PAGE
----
In the 19th century, what Marx and Engels called “modern industry” meant the industries that had adopted steam as their main source of motive power. By this definition, the textile industry, both spinning and weaving, was during the first three-quarters of the 19th century the most modern of modern industries. Consequently, in the early and middle 19th century—the time of Marx—the textile industry was the industry where the laws of motion of capitalism showed themselves most clearly. Understanding the development of the textile industry was (and is) crucial to understanding the politics of the 19th century.

The main center of textile production was in Britain, centered on the industrial city of of Manchester. Frederick Engels, Marx’s co-worker, worked there for many years managing his family’s textile factory. The main raw material for the 19th-century textile industry—cotton—was produced in the United States, not by wage labor but by the labor of African slaves.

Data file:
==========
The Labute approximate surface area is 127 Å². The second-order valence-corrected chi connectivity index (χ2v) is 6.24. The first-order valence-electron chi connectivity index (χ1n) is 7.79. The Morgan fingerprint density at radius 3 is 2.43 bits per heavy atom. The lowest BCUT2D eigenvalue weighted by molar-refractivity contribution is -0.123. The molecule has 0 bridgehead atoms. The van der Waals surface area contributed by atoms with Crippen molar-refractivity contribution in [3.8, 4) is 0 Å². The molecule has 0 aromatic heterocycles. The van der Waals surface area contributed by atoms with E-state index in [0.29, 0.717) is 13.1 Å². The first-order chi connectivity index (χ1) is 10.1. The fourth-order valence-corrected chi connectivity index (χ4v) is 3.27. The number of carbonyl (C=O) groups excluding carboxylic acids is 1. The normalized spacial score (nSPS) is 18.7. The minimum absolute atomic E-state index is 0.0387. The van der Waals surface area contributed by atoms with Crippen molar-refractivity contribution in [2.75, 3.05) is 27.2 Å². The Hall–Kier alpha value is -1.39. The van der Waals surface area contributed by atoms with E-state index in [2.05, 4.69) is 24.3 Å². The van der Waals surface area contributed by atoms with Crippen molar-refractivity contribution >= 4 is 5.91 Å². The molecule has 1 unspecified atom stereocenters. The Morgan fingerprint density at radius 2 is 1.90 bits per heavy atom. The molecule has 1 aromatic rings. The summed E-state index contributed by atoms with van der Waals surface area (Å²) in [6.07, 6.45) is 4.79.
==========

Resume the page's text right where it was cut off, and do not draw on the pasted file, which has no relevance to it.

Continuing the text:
During the 19th century, the U.S. was developing its own textile industry, based in the New England states, then the center of U.S. industry. Like the British textile industry, the U.S. textile industry was dependent on cotton produced by slave labor in the southern states of the U.S.

At the time of the American war of independence of 1775-1783, which represents the first phase of the U.S. bourgeois-democratic revolution, slavery, which existed in both southern and northern states, appeared to be dying out. But the invention of the cotton gin, combined with the dramatic rise of the steam-powered textile industry in both Britain and New England, gave a new lease on life to slavery in the southern states of the U.S.

The issue of whether the U.S. would be dominated by the free labor—wage labor—system or chattel slavery moved to the center of U.S. and even world politics, where it was to remain until it was finally resolved by force in the U.S. Civil War of 1861-1865 and then the post-Civil War Reconstruction that ended in 1876.